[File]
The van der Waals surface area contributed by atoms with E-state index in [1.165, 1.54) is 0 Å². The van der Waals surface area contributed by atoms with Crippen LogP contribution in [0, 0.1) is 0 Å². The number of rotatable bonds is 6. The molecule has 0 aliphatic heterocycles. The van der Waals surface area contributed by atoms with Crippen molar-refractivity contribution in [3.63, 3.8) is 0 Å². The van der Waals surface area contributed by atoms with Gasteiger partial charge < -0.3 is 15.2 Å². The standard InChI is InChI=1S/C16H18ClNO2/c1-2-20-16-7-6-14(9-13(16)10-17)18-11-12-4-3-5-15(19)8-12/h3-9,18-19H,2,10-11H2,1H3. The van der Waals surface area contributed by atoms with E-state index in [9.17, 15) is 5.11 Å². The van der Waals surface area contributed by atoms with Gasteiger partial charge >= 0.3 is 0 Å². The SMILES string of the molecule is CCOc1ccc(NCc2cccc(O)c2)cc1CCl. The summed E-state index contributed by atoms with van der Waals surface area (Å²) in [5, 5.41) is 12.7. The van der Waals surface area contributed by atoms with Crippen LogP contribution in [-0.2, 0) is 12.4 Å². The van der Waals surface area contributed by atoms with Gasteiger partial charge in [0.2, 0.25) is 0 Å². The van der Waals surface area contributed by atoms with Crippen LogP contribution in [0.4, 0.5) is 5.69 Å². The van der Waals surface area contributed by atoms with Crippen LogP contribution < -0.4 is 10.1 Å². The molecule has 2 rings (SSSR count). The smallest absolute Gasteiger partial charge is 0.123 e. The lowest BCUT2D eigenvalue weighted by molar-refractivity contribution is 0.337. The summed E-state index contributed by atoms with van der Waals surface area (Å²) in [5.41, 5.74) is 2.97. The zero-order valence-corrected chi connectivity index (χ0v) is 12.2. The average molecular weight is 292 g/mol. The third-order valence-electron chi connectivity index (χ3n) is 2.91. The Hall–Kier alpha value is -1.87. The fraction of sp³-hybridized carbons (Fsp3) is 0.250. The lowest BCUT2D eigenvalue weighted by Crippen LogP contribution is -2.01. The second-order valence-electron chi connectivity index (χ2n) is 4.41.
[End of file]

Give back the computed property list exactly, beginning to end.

The van der Waals surface area contributed by atoms with E-state index in [1.165, 1.54) is 0 Å². The van der Waals surface area contributed by atoms with Crippen LogP contribution in [0, 0.1) is 0 Å². The number of rotatable bonds is 6. The molecule has 0 aliphatic heterocycles. The van der Waals surface area contributed by atoms with Crippen molar-refractivity contribution in [3.63, 3.8) is 0 Å². The van der Waals surface area contributed by atoms with Gasteiger partial charge < -0.3 is 15.2 Å². The standard InChI is InChI=1S/C16H18ClNO2/c1-2-20-16-7-6-14(9-13(16)10-17)18-11-12-4-3-5-15(19)8-12/h3-9,18-19H,2,10-11H2,1H3. The van der Waals surface area contributed by atoms with E-state index in [9.17, 15) is 5.11 Å². The van der Waals surface area contributed by atoms with Gasteiger partial charge >= 0.3 is 0 Å². The SMILES string of the molecule is CCOc1ccc(NCc2cccc(O)c2)cc1CCl. The summed E-state index contributed by atoms with van der Waals surface area (Å²) in [5, 5.41) is 12.7. The van der Waals surface area contributed by atoms with Crippen LogP contribution in [-0.2, 0) is 12.4 Å². The van der Waals surface area contributed by atoms with Gasteiger partial charge in [0.2, 0.25) is 0 Å². The van der Waals surface area contributed by atoms with Crippen LogP contribution in [0.4, 0.5) is 5.69 Å². The van der Waals surface area contributed by atoms with Crippen LogP contribution < -0.4 is 10.1 Å². The molecule has 2 rings (SSSR count). The smallest absolute Gasteiger partial charge is 0.123 e. The lowest BCUT2D eigenvalue weighted by molar-refractivity contribution is 0.337. The summed E-state index contributed by atoms with van der Waals surface area (Å²) in [5.41, 5.74) is 2.97. The zero-order valence-corrected chi connectivity index (χ0v) is 12.2. The average molecular weight is 292 g/mol. The third-order valence-electron chi connectivity index (χ3n) is 2.91. The Hall–Kier alpha value is -1.87. The fraction of sp³-hybridized carbons (Fsp3) is 0.250. The lowest BCUT2D eigenvalue weighted by Crippen LogP contribution is -2.01. The second-order valence-electron chi connectivity index (χ2n) is 4.41.